and they`re also looking for documents turned over as a result of an open
public records request.
HAYES: Let`s be clear here about what`s happening. This is the
lawyer for Chris Christie who is defending the governor, essentially,
right? He is his advocate. He has his interests in mind.
Putting himself in the role as investigator getting to the bottom of
it, going after someone who has leveled a possibly criminal allegation
against the governor to say, hey, give us what you have -- I mean, that
seems like, frankly, witness tampering.
ISHERWOOD: Well, they also requested this journal that Mayor Zimmer
has kept where she outlined, documented these allegations. And, yes, I
think, I mean, this is an open public records request. It`s something you
or I could walk down there and do. It`s also sending a message that, hey,
you know, you`re going to the press, you`re handing over all this stuff, we
want to know what you got, who you`re talking to, we want to know what
you`re giving them.
HAYES: And what is the next shoe to drop here? I mean, it sounds
like Wildstein is sort of circling around. Someone leaked this item to the
"New York Post" today basically saying, take a look -- we might take a look
at these helicopter records to see if the governor went out of his way to
fly over the traffic jam.
Who has the goods and where, what`s going to happen next as the
subpoenas start coming in?
ISHERWOOD: The helicopter piece is fascinating. We talked a lot
about this today. Are they acting on some tip or is this a hunch from
somebody saying, let`s check this out? I don`t know how detailed
helicopter flight plans are, but if they can find he was circling, you
know, you get this picture of the evil laugh as he circles over Fort Lee.
ISHERWOOD: I mean, I don`t know if it`s that detailed and don`t know
if they have a tip that says check this out.
HAYES: Shooting arrows in the dark.
ISHERWOOD: Check it out. They want to see if David Wildstein had
flown in the helicopter with Christie.
I think the administration came out today and said, no, he did not. I
think I remember seeing that early in the day. But it seems like there is
some aspect of shooting in the dark and who knows what they`re getting.
HAYES: We`re going to see an increasingly all-out war all against all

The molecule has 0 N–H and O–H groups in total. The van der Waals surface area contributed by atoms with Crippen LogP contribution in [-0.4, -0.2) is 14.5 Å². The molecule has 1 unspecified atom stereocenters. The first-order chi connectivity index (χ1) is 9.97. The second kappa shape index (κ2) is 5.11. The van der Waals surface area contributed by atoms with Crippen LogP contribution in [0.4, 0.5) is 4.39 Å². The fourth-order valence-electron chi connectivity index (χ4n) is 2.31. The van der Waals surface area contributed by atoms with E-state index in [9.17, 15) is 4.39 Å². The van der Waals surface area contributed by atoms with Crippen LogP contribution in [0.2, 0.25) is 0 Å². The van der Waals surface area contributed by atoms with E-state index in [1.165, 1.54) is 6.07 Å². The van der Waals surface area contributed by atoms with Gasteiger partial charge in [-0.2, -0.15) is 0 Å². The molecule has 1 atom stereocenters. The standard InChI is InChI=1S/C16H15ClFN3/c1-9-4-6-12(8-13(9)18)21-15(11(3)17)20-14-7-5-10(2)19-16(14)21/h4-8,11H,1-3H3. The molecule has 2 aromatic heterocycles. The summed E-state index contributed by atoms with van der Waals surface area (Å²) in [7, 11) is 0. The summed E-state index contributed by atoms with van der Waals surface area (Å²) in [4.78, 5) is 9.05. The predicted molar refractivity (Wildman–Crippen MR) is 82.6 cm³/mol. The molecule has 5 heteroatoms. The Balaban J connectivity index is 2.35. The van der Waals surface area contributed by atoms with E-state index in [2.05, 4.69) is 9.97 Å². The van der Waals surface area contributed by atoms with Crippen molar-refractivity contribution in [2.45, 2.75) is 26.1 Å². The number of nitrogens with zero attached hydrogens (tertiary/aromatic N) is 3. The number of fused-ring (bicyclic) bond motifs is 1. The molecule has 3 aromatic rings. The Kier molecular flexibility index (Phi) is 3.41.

on the legal front as this escalates.
General Isherwood from NJ.com -- thank you for your time.
ISHERWOOD: Thank you.
HAYES: Every single development like the ones we saw today compounds
a feeling that`s increasingly evident in people and institutions that have
invested in Chris Christie and that is regret.
GOV. CHRIS CHRISTIE (R), NEW JERSEY: Well, well, well. How about
this, New Jersey?
HAYES (voice-over): We all know the story of Chris Christie`s re-
election. He won a second term with overwhelming bipartisan support. That
was then. This is now.
Remember, Chris Christie waltzed to a blowout victory in New Jersey
with a wink and a nod from establishment Democrats from New Jersey all the
way up to the White House. Now some of the Democrats may be wishing they
put up more of a fight.
Christie`s Democratic opponent, Barbara Buono, says she only got the
support she was seeking after she lost. She got a letter from Hillary
Clinton, a phone call from the vice president, and nothing from New
Jersey`s junior senator.
As Buono described it to "The New York Times," no, no, no, no, no. I
didn`t get help from a lot of people and he, meaning Cory Booker, was one
DNC Chair Debbie Wasserman-Schultz came at the very end of the
campaign like you are at a funeral. Now, Wasserman-Schultz is a reliable
public presence, questioning Governor Christie`s decision to leave.
REP. DEBBIE WASSERMAN SCHULTZ (D), FLORIDA: One thing is abundantly
clear. Chris Christie created an environment of intimidation in his office
that was directed at his own constituent.
HAYES: And it`s not just Democrats. New Jersey`s largest newspaper,
"The Star Ledger" walked back its endorsement of Chris Christie last year,
admitting the paper, quote, "blew this one."
And then there`s the Republican governors association which is likely
experiencing buyers remorse.
UNIDENTIFIED MALE: Right now, he`s a distraction to the RGA. If
Republicans` job is electing governors, and you got a guy running the RGA
that has Republican candidates running away from him, that`s a serious
HAYES: RGA made Chris Christie their chairman and top fund-raiser in